Traffic accidents on and near campus have decreased by nearly 15 percent over the past four years, according to District data.
Ward 2, which has tallied the highest number of traffic crashes city-wide for at least the past four years, faced about 5,400 traffic crashes in 2019 – a slight dip from the previous year, during which about 5,800 crashes plagued the ward. Transportation experts said the decrease in crashes could be the result of transportation safety initiatives, like banning right turns on red lights and adding safe biking infrastructure, that the District Department of Transportation implemented last year.
Alexis Perrotta, a lecturer of public and international affairs at the City University of New York, said many traffic safety advocates view transportation as a safety “hierarchy,” under which pedestrians rank the highest, followed by cyclists and vehicles. Perrotta said safety measures, like banning right turns on red lights and constructing pedestrian waiting areas at intersections, help cities prioritize pedestrian safety over motor vehicles.
“That’s what makes our city run economically,” she said. “Dense cities require people on foot, they don’t foot people behind the wheel in the same kinds of numbers.”
Perrotta said officials could add bulb-outs, or extensions to curbs at intersections, to both provide added space for pedestrians to wait to cross the street and slow cars down at intersections, decreasing the chance for pedestrian-vehicle crashes.
DDOT recommended adding bulb-outs at several intersections around the city, Greater Greater Washington reported in 2016.
Perrotta added that building protected bike lanes in cities contributes to fewer fatalities because drivers are aware of bikers riding on the street.
DDOT and the Foggy Bottom and West End Advisory Neighborhood Commission have been negotiating the route for a protected bike lane running through Foggy Bottom for more than a year and are planning to start construction on the bike path in 2020.
“Seeing someone on a bicycle when you’re driving slows a person who’s driving down, and that’s important,” she said. “Anytime you slow down, you’re going to have fewer fatalities.”
Kara Kockelman, a professor of civil, architectural and environmental engineering at the University of Texas at Austin, said the drop in Ward 2 crashes is likely the result of District traffic safety initiatives. She said safe streets encourage residents to use several transportation methods other than walking.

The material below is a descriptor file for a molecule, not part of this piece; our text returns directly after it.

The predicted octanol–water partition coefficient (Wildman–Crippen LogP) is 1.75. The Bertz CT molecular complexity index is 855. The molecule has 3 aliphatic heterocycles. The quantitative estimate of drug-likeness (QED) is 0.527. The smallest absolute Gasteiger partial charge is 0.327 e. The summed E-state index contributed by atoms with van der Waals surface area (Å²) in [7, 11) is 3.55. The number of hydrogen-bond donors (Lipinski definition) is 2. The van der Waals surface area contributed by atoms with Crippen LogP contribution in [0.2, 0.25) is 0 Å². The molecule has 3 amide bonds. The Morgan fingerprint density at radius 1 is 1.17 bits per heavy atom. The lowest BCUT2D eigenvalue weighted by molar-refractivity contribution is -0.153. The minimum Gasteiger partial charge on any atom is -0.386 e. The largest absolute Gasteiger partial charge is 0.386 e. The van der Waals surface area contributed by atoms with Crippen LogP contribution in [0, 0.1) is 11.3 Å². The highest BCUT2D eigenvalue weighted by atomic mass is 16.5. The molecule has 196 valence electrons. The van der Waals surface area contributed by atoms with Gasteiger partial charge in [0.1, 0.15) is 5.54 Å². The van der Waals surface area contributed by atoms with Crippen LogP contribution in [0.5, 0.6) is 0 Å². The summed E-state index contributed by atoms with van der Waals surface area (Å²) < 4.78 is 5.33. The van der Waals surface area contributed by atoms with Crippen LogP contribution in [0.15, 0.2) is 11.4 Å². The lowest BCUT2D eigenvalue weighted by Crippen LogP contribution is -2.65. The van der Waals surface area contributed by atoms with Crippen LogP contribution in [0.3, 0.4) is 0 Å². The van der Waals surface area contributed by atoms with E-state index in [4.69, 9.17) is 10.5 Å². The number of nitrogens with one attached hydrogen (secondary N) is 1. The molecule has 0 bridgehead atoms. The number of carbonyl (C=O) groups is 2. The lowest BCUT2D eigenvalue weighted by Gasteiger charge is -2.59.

“If you feel safer, they often will bike more, walk more and let their children bike and walk more, which is nice,” she said.
DDOT spokeswoman Lauren Stephens did not return multiple requests for comment.
Total traffic fatalities decreased in the District for the first time since 2016, but some transportation experts said traffic death rates tend to fluctuate, and there may not be a specific reason for the decrease
Vision Zero, which Mayor Muriel Bowser committed to in 2015, aims to eliminate all traffic fatalities by 2024.
Ian Savage, a professor of economics at Northwestern University, said the 25 percent drop in the District’s traffic fatality count – from 36 in 2018 to 27 in 2019 – is “objectively” positive but doesn’t necessarily prove that the city’s efforts to curb traffic deaths have been effective. He said D.C.’s overall traffic fatalities are too low to determine a specific cause for the drop.
“When you’re dealing with things that are under 30ish in terms of number, then you expect to see quite a variation from year to year,” he said.
Among those killed in traffic crashes this year were biking advocate Dave Salovesh, who was killed while riding his bike in Northeast D.C., and two people experiencing homelessness in Foggy Bottom, who were killed by a speeding driver in Foggy Bottom.
Savage said D.C. officials likely need to work on a “micro” level to continue the city’s downward traffic fatality and crash trend, meaning DDOT could investigate individual intersections.
“The answer here is that probably everything you’re going to do is at a very local level, I mean a really micro level, in the sense that you’re going to look at individual intersections and things and you’re going to find that many of these are just badly designed,” Savage said.
Some experts attributed the lofty overall traffic crash numbers in Ward 2 to the large concentration of traffic in downtown D.C.
Najmedin Meshkati, a professor of civil and environmental engineering at the University of Southern California, said Ward 2 likely has a higher rate of traffic crashes in the city overall because the area encompasses most of downtown D.C., where traffic is concentrated.
He said the drop in Ward 2 traffic crashes could have resulted from city-wide safety improvements, like additional signage or street markings.
“This is a very obvious direct one-to-one relationship,” he said. “If you don’t have congestion, and you don’t have that much traffic, there is much less chance of accidents.”